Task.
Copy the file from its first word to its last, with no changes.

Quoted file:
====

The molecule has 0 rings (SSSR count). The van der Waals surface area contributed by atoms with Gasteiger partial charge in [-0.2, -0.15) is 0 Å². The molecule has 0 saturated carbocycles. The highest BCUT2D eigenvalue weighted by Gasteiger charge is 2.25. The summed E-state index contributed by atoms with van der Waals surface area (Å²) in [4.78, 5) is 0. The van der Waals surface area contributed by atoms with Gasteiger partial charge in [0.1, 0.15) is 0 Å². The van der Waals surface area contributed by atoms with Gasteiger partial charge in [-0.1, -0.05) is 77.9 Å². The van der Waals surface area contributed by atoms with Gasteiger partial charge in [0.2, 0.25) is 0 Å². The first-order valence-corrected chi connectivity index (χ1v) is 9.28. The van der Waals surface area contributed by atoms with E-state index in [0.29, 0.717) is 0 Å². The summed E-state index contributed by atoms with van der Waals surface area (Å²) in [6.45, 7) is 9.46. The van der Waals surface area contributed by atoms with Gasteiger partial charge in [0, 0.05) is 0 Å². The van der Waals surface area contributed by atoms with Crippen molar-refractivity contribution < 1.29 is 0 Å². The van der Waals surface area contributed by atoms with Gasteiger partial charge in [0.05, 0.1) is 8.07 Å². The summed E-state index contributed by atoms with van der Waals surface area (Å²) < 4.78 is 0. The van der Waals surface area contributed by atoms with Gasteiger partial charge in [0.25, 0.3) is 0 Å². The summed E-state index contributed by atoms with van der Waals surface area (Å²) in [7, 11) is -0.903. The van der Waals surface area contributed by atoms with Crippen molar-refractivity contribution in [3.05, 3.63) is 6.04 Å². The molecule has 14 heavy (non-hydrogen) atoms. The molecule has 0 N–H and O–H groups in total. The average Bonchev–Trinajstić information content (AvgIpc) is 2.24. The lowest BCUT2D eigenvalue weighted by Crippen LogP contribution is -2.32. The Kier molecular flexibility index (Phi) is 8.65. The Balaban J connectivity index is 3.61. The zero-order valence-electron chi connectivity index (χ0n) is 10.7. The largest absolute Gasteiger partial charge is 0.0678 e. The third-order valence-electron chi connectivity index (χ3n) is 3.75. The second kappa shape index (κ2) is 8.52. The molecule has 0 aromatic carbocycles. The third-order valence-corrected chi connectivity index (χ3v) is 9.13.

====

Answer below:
The molecule has 0 rings (SSSR count). The van der Waals surface area contributed by atoms with Gasteiger partial charge in [-0.2, -0.15) is 0 Å². The molecule has 0 saturated carbocycles. The highest BCUT2D eigenvalue weighted by Gasteiger charge is 2.25. The summed E-state index contributed by atoms with van der Waals surface area (Å²) in [4.78, 5) is 0. The van der Waals surface area contributed by atoms with Gasteiger partial charge in [0.1, 0.15) is 0 Å². The van der Waals surface area contributed by atoms with Gasteiger partial charge in [-0.1, -0.05) is 77.9 Å². The van der Waals surface area contributed by atoms with Gasteiger partial charge in [0.2, 0.25) is 0 Å². The first-order valence-corrected chi connectivity index (χ1v) is 9.28. The van der Waals surface area contributed by atoms with E-state index in [0.29, 0.717) is 0 Å². The summed E-state index contributed by atoms with van der Waals surface area (Å²) in [6.45, 7) is 9.46. The van der Waals surface area contributed by atoms with Gasteiger partial charge in [0, 0.05) is 0 Å². The van der Waals surface area contributed by atoms with Crippen molar-refractivity contribution < 1.29 is 0 Å². The van der Waals surface area contributed by atoms with Gasteiger partial charge in [0.05, 0.1) is 8.07 Å². The summed E-state index contributed by atoms with van der Waals surface area (Å²) < 4.78 is 0. The van der Waals surface area contributed by atoms with Gasteiger partial charge in [0.25, 0.3) is 0 Å². The summed E-state index contributed by atoms with van der Waals surface area (Å²) in [7, 11) is -0.903. The van der Waals surface area contributed by atoms with Crippen molar-refractivity contribution in [3.05, 3.63) is 6.04 Å². The molecule has 14 heavy (non-hydrogen) atoms. The molecule has 0 N–H and O–H groups in total. The average Bonchev–Trinajstić information content (AvgIpc) is 2.24. The lowest BCUT2D eigenvalue weighted by Crippen LogP contribution is -2.32. The Kier molecular flexibility index (Phi) is 8.65. The Balaban J connectivity index is 3.61. The zero-order valence-electron chi connectivity index (χ0n) is 10.7. The largest absolute Gasteiger partial charge is 0.0678 e. The third-order valence-electron chi connectivity index (χ3n) is 3.75. The second kappa shape index (κ2) is 8.52. The molecule has 0 aromatic carbocycles. The third-order valence-corrected chi connectivity index (χ3v) is 9.13.